The rise ends right in front of the majestic PALAU NACIONAL, (NATIONAL PALACE), which was the main hall of the International Exhibition. Built between 1927 and 1929 to the design by Eugeni P. Cendoya and Enric Catà, with the collaboration of Pere Domènech i Roura, this edifice falls within the style known as Eclectic Monumentalism. It currently houses the MNAC MUSEU NACIONAL D’ART DE CATALUNYA,(33) CATALUNYA (NATIONAL ART MUSEUM OF CATALONIA.), which since 2004, on completion of the rehabilitation work on the building, has finally regrouped all its collections. These collections embrace over a thousand years of Catalan art: painting, sculpture, arts of the object, drawing and engraving, photography, numismatics and medals. Naturally, this includes a good exhibition of Catalan art from the mid-19th to the mid-20th century. The collection of the MNAC is the most representative of the Modernista movement in Barcelona, displaying the most salient works of this artistic style in all their diversity: painting, sculpture and decorative arts. A visit to the Museum is also essential in order to place the work of the Modernista architects in the artistic context of their time. For example, though Gaudí did not frequent the Modernista coteries, he was friendly -and there were mutual artistic influences- with several artists who belonged to the movement, such as the sculptors Josep Llimona and Carles Mani and the painters Joaquim Mir, Anglada i Camarasa, Francesc Gimeno and Darío de Regoyos, all of whom are represented in the collections of the Museum. Many of the works on display refer to sites on the Barcelona Modernisme Route. Here one can see, for example, the original work Ramon Casas and Pere Romeu on a tandem (1897) by the painter Ramon Casas (1866-1932), which decorated Els Quatre Gats (23), where you have seen a copy. The rich collection of decorative arts of the Museum shows us the interior decor of the main floors of some of the most emblematic houses of Modernista architecture, such as those that form the famous “Mansana de la Discòrdia” on Passeig de Gràcia. The Museum shows several elements of the furniture from Casa Amatller (44), by the architect Josep Puig i Cadafalch, such as a bench, a glass cabinet and a ceiling light designed by the architect himself. It exhibits several designs by Antoni Gaudí from Casa Batlló (45), such as a sliding door, a chair and a sofa that is very characteristic of his style. The architect Lluís Domènech i Montaner, who designed the Casa Lleó Morera (43), commissioned the interior decoration of the main floor of the building to the Majorcan cabinetmaker Gaspar Homar (1870-1953), one of the main figures of Modernista decorative arts. His designs won prizes in Barcelona, Madrid, London (1907) and Paris (1909). Of this decoration, the Museum exhibits almost the complete living room, as well as other elements from the rest of the dwelling, such as a sofa with glass cabinets and inlaid panelling at the sides. To complete the vision of modern art in Catalonia, visitors should not neglect the work of other artists and movements from before -Marià Fortuny and the followers of the Rome School- and after Modernisme. The second generation of Modernista artists such as Joaquim Mir; the artists of the Noucentista period such as Joaquim Sunyer, Joaquim Torres Garcia and Manolo Hugué; and the avant-garde sculptures of Gargallo and Juli González are especially interesting.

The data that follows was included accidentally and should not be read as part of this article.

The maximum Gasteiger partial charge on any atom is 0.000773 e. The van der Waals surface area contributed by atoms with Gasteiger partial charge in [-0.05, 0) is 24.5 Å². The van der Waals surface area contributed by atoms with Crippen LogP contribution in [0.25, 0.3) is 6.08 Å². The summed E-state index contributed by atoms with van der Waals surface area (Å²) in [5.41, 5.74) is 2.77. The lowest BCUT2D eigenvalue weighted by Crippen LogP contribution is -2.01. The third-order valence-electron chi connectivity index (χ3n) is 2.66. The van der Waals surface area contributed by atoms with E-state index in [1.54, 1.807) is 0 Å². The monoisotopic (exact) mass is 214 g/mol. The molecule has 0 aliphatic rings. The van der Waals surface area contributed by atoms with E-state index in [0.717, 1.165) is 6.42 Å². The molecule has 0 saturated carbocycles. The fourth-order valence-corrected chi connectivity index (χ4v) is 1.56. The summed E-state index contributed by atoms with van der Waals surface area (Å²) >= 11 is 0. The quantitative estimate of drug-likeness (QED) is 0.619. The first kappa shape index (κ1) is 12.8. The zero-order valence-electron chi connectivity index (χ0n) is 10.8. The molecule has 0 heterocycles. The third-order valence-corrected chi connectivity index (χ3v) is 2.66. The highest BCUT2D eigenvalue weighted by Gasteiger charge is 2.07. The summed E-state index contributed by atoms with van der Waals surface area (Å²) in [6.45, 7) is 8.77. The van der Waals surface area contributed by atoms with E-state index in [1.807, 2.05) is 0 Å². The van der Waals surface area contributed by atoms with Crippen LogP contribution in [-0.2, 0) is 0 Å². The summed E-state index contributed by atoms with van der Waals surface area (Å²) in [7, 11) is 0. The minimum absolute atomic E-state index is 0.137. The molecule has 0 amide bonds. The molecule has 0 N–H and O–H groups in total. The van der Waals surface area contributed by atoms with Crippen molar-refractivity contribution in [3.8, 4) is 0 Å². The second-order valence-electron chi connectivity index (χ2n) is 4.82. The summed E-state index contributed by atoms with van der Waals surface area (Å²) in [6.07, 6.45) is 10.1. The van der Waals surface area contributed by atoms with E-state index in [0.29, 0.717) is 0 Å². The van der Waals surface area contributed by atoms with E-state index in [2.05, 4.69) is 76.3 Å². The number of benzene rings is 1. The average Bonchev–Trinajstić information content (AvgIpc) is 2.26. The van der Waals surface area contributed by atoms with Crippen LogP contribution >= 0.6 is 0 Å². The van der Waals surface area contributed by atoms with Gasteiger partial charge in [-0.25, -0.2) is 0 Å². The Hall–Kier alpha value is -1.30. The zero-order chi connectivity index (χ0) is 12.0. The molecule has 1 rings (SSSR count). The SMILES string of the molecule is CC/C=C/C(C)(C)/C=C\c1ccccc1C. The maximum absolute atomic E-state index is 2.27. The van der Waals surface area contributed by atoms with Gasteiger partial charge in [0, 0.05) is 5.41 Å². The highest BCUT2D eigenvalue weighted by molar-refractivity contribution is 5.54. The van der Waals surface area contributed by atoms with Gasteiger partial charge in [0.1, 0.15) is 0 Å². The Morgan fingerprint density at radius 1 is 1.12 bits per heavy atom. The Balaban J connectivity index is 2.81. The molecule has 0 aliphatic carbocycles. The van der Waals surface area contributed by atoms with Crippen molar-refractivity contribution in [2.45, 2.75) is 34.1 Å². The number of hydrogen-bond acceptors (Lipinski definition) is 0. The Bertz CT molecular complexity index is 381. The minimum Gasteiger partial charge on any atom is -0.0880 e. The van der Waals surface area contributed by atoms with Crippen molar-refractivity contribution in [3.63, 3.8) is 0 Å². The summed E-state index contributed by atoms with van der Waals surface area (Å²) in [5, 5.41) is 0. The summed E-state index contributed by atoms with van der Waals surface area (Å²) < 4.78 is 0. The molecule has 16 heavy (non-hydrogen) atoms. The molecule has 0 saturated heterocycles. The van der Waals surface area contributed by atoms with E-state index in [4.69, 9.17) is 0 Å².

Winter (1/10 a 30/04)
Tuesday to Saturday from 10am to 6pm. Sundays and public holidays from 10am to 3pm.
Summer (2/05 a 30/09)
Tuesday to Saturday from 10am to 8pm, Sundays and public holidays from 10am to 3pm.
Free on Saturdays from 3pm.
Closed: Mondays (except holidays) and on January 1st, May 1st and December 25th.
Museu d'Art de Catalunya closes its doors temporarily to prevent the spread of COVID-19.
Prices and discounts
Pensioners and children under 14 years of age: free.
Discount of the Modernisme Route: 30% off the adult price (price including discount €8,40).
Restaurant with a view.
Rooftop terraces with a view over Barcelona.
Tiquet booths close at 6.30pm; 2pm on Sundays and holidays.
Timetables may vary.
Get the Guidebook of Barcelona Modernisme Route
The Barcelona Modernisme Route is an itinerary that takes you through the Barcelona of Gaudí, Domènech i Montaner and Puig i Cadafalch, the architects who, together with others, made Barcelona the world capital of Modernisme. This Route enables you to get to know thoroughly impressive palatial residences, amazing houses, the temple that has become a symbol of the city and a huge hospital, but it also includes humbler and more everyday buildings and items such as chemists’, shops, lampposts and benches - modernist works which show that Art Nouveau put down strong roots in Barcelona and today Modernisme is still an art that is alive and part of life in the city.
The Guidebook of Barcelona Modernisme Route can be acquired in our centers of Modernisme.